Due to infections I had to have x-rays, scans & ultrasounds to check where these infections were. It was also the only time I was allowed out of the ward.

My blood counts were basically obliterated by the chemotherapy so the leukaemia cells could be killed off. Blood & platelet transfusions were a regular, almost daily thing. Throw in some intravenous antibiotics & fluid drips plus regular obs. It felt like I was always attached to a machine.

Covid:"Nurses, Drs, radiographers and staff on the ward were amazing, always there for you"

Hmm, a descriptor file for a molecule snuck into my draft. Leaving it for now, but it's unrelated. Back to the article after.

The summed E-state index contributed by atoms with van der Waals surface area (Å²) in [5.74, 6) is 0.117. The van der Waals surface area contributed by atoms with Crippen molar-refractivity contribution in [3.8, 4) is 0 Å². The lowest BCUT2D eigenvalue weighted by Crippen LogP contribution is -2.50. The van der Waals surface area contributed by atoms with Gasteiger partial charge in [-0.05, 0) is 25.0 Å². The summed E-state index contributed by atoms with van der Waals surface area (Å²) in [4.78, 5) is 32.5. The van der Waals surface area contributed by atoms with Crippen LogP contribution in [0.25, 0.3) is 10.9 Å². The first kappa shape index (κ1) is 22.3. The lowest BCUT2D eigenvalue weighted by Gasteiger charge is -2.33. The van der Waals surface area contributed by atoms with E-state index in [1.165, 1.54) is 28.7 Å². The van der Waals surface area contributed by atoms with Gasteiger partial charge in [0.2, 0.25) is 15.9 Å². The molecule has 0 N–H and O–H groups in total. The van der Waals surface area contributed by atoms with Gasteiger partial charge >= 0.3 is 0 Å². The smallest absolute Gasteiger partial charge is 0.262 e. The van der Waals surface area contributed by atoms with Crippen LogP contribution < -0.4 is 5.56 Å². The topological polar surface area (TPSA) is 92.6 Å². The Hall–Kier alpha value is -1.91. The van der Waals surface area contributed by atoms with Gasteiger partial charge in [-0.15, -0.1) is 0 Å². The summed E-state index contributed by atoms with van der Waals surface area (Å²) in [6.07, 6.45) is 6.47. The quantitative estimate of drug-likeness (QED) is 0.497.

Covid brought its own set of challenges. A couple of times I had a cough and was almost immediately popped into an isolation cubicle until the Covid test came back, negative luckily. With these spells in isolation & visitor restrictions & it got to be a lonely place at times.

However I always felt cared for, I was surrounded with love, affection & care from my family & friends through cards, messages and social media. The nurses, Drs, radiographers & staff on the ward were amazing, always there for you no matter what was happening.

Also the BMS lab staff were always there to process samples, bloods & the regular covid tests.